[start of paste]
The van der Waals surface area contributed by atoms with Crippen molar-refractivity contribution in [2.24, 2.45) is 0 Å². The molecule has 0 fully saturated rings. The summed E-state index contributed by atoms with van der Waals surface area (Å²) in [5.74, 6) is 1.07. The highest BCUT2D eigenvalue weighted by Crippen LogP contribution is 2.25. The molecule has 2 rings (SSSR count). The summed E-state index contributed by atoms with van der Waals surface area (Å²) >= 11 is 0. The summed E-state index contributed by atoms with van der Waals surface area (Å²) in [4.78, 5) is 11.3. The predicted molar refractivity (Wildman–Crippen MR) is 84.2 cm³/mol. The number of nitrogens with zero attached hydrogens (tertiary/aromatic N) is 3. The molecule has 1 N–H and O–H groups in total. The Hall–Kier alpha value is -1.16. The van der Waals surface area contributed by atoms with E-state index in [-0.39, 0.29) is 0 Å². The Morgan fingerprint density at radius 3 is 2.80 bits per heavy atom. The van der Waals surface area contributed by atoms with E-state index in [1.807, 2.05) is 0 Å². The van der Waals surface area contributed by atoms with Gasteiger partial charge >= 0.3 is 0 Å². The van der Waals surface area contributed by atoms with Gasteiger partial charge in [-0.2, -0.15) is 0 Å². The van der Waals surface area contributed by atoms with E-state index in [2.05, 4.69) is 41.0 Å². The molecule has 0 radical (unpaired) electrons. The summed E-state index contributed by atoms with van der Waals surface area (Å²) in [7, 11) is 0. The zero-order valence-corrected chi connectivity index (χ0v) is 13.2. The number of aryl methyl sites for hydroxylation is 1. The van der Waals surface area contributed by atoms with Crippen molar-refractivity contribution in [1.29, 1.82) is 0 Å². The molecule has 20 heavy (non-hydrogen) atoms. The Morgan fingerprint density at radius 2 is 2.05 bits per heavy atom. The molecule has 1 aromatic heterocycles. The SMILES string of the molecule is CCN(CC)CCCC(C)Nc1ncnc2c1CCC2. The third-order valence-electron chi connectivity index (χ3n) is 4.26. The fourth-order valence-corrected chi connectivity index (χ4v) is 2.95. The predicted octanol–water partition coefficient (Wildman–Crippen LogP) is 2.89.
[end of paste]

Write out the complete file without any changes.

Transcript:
The van der Waals surface area contributed by atoms with Crippen molar-refractivity contribution in [2.24, 2.45) is 0 Å². The molecule has 0 fully saturated rings. The summed E-state index contributed by atoms with van der Waals surface area (Å²) in [5.74, 6) is 1.07. The highest BCUT2D eigenvalue weighted by Crippen LogP contribution is 2.25. The molecule has 2 rings (SSSR count). The summed E-state index contributed by atoms with van der Waals surface area (Å²) >= 11 is 0. The summed E-state index contributed by atoms with van der Waals surface area (Å²) in [4.78, 5) is 11.3. The predicted molar refractivity (Wildman–Crippen MR) is 84.2 cm³/mol. The number of nitrogens with zero attached hydrogens (tertiary/aromatic N) is 3. The molecule has 1 N–H and O–H groups in total. The Hall–Kier alpha value is -1.16. The van der Waals surface area contributed by atoms with E-state index in [-0.39, 0.29) is 0 Å². The Morgan fingerprint density at radius 3 is 2.80 bits per heavy atom. The van der Waals surface area contributed by atoms with E-state index in [1.807, 2.05) is 0 Å². The van der Waals surface area contributed by atoms with Gasteiger partial charge >= 0.3 is 0 Å². The van der Waals surface area contributed by atoms with Gasteiger partial charge in [-0.2, -0.15) is 0 Å². The van der Waals surface area contributed by atoms with E-state index in [2.05, 4.69) is 41.0 Å². The molecule has 0 radical (unpaired) electrons. The summed E-state index contributed by atoms with van der Waals surface area (Å²) in [7, 11) is 0. The zero-order valence-corrected chi connectivity index (χ0v) is 13.2. The number of aryl methyl sites for hydroxylation is 1. The van der Waals surface area contributed by atoms with Crippen molar-refractivity contribution in [1.29, 1.82) is 0 Å². The molecule has 20 heavy (non-hydrogen) atoms. The Morgan fingerprint density at radius 2 is 2.05 bits per heavy atom. The molecule has 1 aromatic heterocycles. The SMILES string of the molecule is CCN(CC)CCCC(C)Nc1ncnc2c1CCC2. The third-order valence-electron chi connectivity index (χ3n) is 4.26. The fourth-order valence-corrected chi connectivity index (χ4v) is 2.95. The predicted octanol–water partition coefficient (Wildman–Crippen LogP) is 2.89.